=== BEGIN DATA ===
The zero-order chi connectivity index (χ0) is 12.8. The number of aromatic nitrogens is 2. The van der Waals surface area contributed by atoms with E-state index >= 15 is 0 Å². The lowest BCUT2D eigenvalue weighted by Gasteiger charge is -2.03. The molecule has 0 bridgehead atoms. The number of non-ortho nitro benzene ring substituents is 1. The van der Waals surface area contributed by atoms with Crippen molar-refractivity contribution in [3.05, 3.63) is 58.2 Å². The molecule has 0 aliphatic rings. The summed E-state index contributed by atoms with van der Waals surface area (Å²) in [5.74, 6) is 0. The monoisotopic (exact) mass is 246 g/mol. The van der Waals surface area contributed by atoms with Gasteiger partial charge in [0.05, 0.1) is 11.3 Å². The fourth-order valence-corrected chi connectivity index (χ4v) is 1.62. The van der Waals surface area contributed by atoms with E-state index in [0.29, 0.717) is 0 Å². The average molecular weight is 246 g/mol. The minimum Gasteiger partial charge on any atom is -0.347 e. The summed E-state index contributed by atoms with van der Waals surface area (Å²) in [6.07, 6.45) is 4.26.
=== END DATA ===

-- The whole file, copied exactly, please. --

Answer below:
The zero-order chi connectivity index (χ0) is 12.8. The number of aromatic nitrogens is 2. The van der Waals surface area contributed by atoms with E-state index >= 15 is 0 Å². The lowest BCUT2D eigenvalue weighted by Gasteiger charge is -2.03. The molecule has 0 bridgehead atoms. The number of non-ortho nitro benzene ring substituents is 1. The van der Waals surface area contributed by atoms with Crippen molar-refractivity contribution in [3.05, 3.63) is 58.2 Å². The molecule has 0 aliphatic rings. The summed E-state index contributed by atoms with van der Waals surface area (Å²) in [5.74, 6) is 0. The monoisotopic (exact) mass is 246 g/mol. The van der Waals surface area contributed by atoms with Gasteiger partial charge in [0.05, 0.1) is 11.3 Å². The fourth-order valence-corrected chi connectivity index (χ4v) is 1.62. The van der Waals surface area contributed by atoms with E-state index in [0.29, 0.717) is 0 Å². The average molecular weight is 246 g/mol. The minimum Gasteiger partial charge on any atom is -0.347 e. The summed E-state index contributed by atoms with van der Waals surface area (Å²) in [6.07, 6.45) is 4.26.